The Etiquette Tip To Keep In Mind When Serving Wine In France

France is practically synonymous with wine, which has been deeply rooted in the country's culture for centuries. There are 11 different wine regions in France, and you can taste your way through the different areas with the distinctive wines of each. These wines have had a profound influence on the rest of the world, too — varieties developed in France like Cabernet Sauvignon and Syrah have been taken up by producers from California to Australia. 

Considering wine is woven into French culture and the daily lives of French people, it's no surprise there are do's and don'ts around serving and imbibing — meant to ensure every glass is fully appreciated. Similarly in the United States, we have etiquette tips that ensure a more pleasant wine-tasting experience.

In France, when you are serving wine, it's seen as bad form to fill the glass all the way up. The French believe wine is to be savored; pouring only a few ounces of wine at a time lets the wine breathe and encourages slow, thoughtful sipping. Letting wine breathe a bit is important because exposure to oxygen will soften some of those harsher tannins, while simultaneously helping various flavors and aromas present in the wine bloom. With each glass poured abiding by this French rule, wine is presented in its finest form, with all of its flavors on display. Likewise, drinking that glass too quickly is also a no-no.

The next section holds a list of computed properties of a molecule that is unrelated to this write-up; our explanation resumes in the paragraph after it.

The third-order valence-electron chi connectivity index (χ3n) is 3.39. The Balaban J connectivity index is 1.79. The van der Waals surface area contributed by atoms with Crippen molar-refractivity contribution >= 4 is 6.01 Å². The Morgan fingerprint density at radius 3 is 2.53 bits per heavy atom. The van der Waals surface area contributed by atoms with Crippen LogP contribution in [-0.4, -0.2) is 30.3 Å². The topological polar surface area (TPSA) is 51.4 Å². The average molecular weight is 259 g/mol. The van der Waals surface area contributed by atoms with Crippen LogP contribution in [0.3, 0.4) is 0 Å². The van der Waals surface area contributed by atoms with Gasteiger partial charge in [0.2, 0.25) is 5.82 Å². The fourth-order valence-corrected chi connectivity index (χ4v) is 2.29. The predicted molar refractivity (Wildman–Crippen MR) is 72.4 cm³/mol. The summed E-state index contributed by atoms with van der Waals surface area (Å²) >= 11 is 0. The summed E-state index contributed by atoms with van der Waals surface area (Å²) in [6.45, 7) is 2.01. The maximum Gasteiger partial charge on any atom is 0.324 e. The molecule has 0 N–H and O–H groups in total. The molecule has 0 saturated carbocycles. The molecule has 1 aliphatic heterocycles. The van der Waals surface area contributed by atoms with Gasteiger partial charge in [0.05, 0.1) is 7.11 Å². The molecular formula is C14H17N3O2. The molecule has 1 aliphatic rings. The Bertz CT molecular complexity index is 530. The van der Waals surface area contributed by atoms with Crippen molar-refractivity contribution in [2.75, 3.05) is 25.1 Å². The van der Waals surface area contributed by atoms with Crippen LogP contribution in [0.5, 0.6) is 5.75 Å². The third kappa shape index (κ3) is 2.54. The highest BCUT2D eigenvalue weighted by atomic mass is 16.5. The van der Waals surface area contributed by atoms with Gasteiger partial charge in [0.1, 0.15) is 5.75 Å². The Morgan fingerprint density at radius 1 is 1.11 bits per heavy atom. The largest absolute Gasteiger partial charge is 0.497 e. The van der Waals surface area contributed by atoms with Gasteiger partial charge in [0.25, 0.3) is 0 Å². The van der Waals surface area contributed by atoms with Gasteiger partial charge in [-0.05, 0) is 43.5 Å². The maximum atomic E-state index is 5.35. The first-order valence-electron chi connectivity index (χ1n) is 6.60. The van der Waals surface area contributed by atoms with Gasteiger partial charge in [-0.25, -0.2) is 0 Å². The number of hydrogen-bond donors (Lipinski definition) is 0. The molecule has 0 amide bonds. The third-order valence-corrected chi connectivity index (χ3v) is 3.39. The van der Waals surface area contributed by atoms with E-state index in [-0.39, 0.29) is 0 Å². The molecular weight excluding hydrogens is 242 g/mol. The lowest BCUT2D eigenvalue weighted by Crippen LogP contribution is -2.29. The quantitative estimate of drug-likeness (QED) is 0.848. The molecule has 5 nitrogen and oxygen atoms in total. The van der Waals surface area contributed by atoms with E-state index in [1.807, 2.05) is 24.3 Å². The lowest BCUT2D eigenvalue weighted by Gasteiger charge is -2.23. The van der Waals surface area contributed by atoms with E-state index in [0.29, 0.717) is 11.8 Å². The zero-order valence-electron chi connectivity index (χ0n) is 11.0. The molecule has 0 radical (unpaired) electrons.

Other French wine etiquette tips to know

It's always a good idea to be familiar with dining and imbibing etiquette in other countries so you can enjoy yourself, confident you won't cause any snafus. In France, there are several other manners to know related to the practice of not filling the entire wine glass. It may seem old-fashioned, but it's customary for men to pour the wine for the women present — this is just considered polite, like a man holding the door for a woman. 

Once everyone has had their glass filled about halfway with whatever wine is being served with dinner (wine is typically consumed only with meals), it is important to wait before starting in on that wine. The host may wish to say a toast first. Even if they don't, everyone at the table might want to do a little "cheers." This is "santé" in French, meaning "to good health," and you should always make eye contact with whoever you're clinking glasses with. 

Don't put ice in your wine even if you tend to prefer chilled wine at home. Again, this is all about savoring the wine the way the vintner intended. Throughout the meal, the host will refill any empty glasses, so anyone who does not want more leaves a tiny bit in their glass. All wine is typically finished by the time the meal is done, at which point the imbibing switches to after-dinner cocktails and spirits called digestifs.